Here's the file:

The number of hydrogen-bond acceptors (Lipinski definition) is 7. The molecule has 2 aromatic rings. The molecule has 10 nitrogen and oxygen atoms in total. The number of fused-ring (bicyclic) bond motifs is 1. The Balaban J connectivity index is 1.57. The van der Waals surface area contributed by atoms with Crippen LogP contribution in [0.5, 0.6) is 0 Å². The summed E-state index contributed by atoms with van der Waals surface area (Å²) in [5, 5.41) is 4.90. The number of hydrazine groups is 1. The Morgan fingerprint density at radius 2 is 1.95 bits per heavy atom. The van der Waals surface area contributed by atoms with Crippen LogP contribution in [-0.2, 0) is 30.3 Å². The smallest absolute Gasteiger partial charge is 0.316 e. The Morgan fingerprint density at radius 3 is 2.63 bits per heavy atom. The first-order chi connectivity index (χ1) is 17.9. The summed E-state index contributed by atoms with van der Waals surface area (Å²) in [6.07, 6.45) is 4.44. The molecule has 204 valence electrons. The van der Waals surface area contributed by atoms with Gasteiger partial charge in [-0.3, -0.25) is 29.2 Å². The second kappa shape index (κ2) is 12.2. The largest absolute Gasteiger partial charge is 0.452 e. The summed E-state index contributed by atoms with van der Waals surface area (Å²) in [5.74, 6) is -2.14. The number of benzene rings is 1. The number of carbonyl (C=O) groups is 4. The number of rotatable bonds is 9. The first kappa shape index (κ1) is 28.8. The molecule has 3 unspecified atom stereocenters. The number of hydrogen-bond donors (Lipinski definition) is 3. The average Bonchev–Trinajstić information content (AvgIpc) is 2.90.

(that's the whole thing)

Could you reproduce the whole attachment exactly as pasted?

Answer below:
The number of hydrogen-bond acceptors (Lipinski definition) is 7. The molecule has 2 aromatic rings. The molecule has 10 nitrogen and oxygen atoms in total. The number of fused-ring (bicyclic) bond motifs is 1. The Balaban J connectivity index is 1.57. The van der Waals surface area contributed by atoms with Crippen LogP contribution in [0.5, 0.6) is 0 Å². The summed E-state index contributed by atoms with van der Waals surface area (Å²) in [5, 5.41) is 4.90. The number of hydrazine groups is 1. The Morgan fingerprint density at radius 2 is 1.95 bits per heavy atom. The van der Waals surface area contributed by atoms with Crippen LogP contribution in [-0.2, 0) is 30.3 Å². The smallest absolute Gasteiger partial charge is 0.316 e. The Morgan fingerprint density at radius 3 is 2.63 bits per heavy atom. The first-order chi connectivity index (χ1) is 17.9. The summed E-state index contributed by atoms with van der Waals surface area (Å²) in [6.07, 6.45) is 4.44. The molecule has 204 valence electrons. The van der Waals surface area contributed by atoms with Gasteiger partial charge in [-0.3, -0.25) is 29.2 Å². The second kappa shape index (κ2) is 12.2. The largest absolute Gasteiger partial charge is 0.452 e. The summed E-state index contributed by atoms with van der Waals surface area (Å²) in [5.74, 6) is -2.14. The number of benzene rings is 1. The number of carbonyl (C=O) groups is 4. The number of rotatable bonds is 9. The first kappa shape index (κ1) is 28.8. The molecule has 3 unspecified atom stereocenters. The number of hydrogen-bond donors (Lipinski definition) is 3. The average Bonchev–Trinajstić information content (AvgIpc) is 2.90.